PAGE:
Wednesday 12 August 2015

A dream realized: the Queensland Ballet in London

Queensland Ballet, La Sylphide, Coliseum 8 Aug 2915 19:30

Jane Lambert and Gita Mistry

In their Annual Report for the year ended 31 Dec 2010 the directors of the Queensland Ballet wrote:
"Our dream
By 2013, Queensland Ballet will be recognised, not only in Queensland but throughout Australia and also overseas, for:
  • creating and presenting a broad repertoire of quality work which ranges from the great classics, through contemporary dance, new ‘story’ ballets, and works for children 
  • exciting and challenging both dancers and audiences 
  • developing choreographers
  • training dancers to a consistently high standard in classical ballet technique, and developing that technique through excellent coaching and creative artistic development
  • having a strong and coherent artistic team led by a strong Artistic Director and Chief Choreographer
  • best practice in company management."
Their season at the Coliseum which ended last Saturday shows just how far that dream has come true. Much of the credit for their success is due to their artistic director, Li-Cunxin who combines business acumen with artistic genius.

The Queensland Ballet is not a large company. it has 23 dancers according to Wikipedia (though I have counted rather more on its website) but it stages full length classics like The Sleeping Beauty, Coppelia and The Nutcracker as well as contemporary works. It is based in Australia's third largest city and it must compete for attention and to some extent audiences with the Australian Ballet in Melbourne and Sydney and the West Australian Ballet in Perth. To bring La Sylphide to one of the world's two alpha ++ cities which hosts two of the world's greatest ballet companies and sees most of the rest periodically was extremely ambitious. Some would say recklessly so.  In our view the Queensland Ballet carried off this enterprise magnificently.

The company did not choose the easiest work for its début in England.  La Sylphide is not performed very often in the UK. The last performance by the Royal Ballet was in 2012 (see La Sylphide 7 Aug 2015). Why that should be is not clear because it is a lot more credible than say Giselle. James on the day before his wedding is distracted by the image of a sylph which he follows into the woods. Well men do that.  He is not very nice to an old lady who tries to warm herself by the fire. There are no trysts beyond the grave and the ladies in white are much less offensive than the wilis. From a feminist perspective  the outcome of the ballet is satisfying. Effie is rescued from a disastrous marriage with an utter prat. Gurn is much more likely to look after her properly.  Also in the last scene James is taught some manners. if you treat the sylph and the poisoned scarf as a figment of James's lurid imagination the story makes perfect sense today.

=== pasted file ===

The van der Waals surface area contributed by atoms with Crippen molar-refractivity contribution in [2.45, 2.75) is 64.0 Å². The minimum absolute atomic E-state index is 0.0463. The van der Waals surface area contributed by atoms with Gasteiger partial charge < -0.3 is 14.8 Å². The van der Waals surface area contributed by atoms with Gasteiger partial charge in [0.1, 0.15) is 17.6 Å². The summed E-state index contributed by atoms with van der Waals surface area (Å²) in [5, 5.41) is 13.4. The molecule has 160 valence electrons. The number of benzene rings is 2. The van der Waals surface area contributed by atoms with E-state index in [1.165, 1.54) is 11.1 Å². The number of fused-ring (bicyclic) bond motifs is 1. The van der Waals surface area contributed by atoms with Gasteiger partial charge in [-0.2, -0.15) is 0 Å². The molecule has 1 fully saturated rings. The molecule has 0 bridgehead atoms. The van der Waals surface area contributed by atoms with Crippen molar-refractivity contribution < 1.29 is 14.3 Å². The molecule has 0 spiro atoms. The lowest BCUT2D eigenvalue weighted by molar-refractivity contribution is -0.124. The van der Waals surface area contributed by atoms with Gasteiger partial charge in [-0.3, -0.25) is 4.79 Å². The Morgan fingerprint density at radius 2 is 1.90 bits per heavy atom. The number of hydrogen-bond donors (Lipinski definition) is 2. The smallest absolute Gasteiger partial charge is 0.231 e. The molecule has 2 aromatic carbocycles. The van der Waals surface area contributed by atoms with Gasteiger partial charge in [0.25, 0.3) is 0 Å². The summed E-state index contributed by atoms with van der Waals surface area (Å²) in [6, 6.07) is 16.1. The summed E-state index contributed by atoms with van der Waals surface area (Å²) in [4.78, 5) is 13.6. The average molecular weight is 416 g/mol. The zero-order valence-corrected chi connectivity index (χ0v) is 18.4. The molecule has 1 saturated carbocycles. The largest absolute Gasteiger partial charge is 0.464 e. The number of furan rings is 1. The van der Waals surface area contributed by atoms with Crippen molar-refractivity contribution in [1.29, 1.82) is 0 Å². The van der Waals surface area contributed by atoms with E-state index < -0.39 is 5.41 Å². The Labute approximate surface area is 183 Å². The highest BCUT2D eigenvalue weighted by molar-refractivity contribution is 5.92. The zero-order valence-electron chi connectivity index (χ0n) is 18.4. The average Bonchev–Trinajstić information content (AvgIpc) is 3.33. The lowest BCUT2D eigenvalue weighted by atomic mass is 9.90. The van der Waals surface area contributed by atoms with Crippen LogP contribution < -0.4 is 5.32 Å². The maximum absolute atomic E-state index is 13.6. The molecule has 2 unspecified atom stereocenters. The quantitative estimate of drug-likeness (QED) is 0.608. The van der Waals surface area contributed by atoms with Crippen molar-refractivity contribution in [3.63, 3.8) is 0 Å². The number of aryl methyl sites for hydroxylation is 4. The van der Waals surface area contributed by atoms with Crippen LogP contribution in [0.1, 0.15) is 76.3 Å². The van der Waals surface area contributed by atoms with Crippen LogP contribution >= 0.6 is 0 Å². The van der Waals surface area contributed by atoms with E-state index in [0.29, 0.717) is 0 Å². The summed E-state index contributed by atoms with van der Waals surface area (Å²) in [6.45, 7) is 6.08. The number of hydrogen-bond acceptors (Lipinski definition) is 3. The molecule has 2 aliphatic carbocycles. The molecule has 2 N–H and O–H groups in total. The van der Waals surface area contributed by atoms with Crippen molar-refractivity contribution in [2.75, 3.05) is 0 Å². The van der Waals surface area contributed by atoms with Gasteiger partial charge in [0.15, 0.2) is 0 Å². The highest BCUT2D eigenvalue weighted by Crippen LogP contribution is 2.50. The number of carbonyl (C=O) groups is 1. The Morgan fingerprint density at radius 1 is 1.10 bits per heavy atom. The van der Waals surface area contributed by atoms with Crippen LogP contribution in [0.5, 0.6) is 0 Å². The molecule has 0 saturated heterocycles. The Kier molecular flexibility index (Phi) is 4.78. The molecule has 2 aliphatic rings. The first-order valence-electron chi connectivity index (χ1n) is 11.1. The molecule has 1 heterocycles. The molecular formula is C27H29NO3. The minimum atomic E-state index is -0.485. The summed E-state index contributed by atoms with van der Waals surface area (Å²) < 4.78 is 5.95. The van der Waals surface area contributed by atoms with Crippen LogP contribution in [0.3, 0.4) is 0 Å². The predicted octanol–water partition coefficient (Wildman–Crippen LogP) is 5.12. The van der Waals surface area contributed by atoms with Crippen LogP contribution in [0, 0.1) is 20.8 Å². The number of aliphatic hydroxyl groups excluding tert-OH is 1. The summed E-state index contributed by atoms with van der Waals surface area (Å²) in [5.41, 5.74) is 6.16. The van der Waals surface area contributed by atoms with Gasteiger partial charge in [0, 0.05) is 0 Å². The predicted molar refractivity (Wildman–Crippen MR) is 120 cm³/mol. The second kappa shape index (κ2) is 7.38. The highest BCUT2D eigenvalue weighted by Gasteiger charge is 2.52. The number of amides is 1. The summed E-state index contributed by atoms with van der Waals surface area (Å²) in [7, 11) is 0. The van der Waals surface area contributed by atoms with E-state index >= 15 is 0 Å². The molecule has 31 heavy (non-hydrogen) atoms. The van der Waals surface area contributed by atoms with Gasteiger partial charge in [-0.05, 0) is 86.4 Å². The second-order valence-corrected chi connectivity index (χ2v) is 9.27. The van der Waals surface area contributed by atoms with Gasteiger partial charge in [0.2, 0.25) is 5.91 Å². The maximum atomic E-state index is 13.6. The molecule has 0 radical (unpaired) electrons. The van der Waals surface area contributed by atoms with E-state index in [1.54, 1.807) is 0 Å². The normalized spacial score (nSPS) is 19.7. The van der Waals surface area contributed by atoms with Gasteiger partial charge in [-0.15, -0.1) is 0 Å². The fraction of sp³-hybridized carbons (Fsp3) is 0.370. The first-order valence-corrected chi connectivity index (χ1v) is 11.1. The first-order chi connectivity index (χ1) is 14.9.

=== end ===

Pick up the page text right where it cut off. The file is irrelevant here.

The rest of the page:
The version that Queensland Ballet brought to London was created by Peter Schaufuss for what is now the English Festival Ballet in 1979. It is still remembered by a lot of people. When Li-Cunxin spoke to the London Ballet Circle on 3 Aug 2015 Gerald Dowler asked how many members of the audience remembered that production. It was surprising how many hands sprang up (see Li-Cunxin at London Ballet Circle 5 Aug 2015).  Not everybody liked that version at the time, particularly not in Denmark. The better known and more popular version is Johan Koburg's.

To appreciate this ballet you have to put yourself in the mind of the 19th century theatre goer. This was one of the first works (if not the first) in which a ballerina rose on pointe as part of the choreography.  The stage would have been lit not by electricity but by gas or flickering candle. The impression on the audience must have been almost magical.  Something of that magic was wrought by Yanela Piñera who reminded me of Carla Fracci who enchanted me when I saw her dance the sylph nearly half a century ago.  She was accompanied - I won't say partnered because there is no pas de deux as such - by Peter Shcaufuss's son Luke as James. It was great to see Greg Horsman and Mary Li  (nee McKendry) again. They are both well known in England.  Horsman danced Madge and Li Anne, James's mother. Mia Heathcote was a delightful Effie. I particularly liked her first dance with the foot flexing.  Vito Bernasconi was a worthy Gurn.

There is a lot of drama in this ballet as well as a fair measure of levity. It was also colourful David Walker's sets and costumes were gorgeous. Steen Bjarke's lighting was the next best thing in the 21st century to gaslight. I have only one niggle and that's the dancing with folded arms. It's not Schaufuss's fault. Bournonville is unlikely ever to have seen Scottish country dancing which explains why the the reels look as though they came out of Hungary. It would be nice if a modern choreographer or a producer made those dances look a little bit more Scottish.

The audience on Saturday night loved the show. A phalanx in the centre stalls actually gave the company a standing ovation though I think these may have been the company's supporters from Brisbane. The Queensland Ballet now has fans on the other side of the world.  It can return to Australia well satisfied with its season in London.

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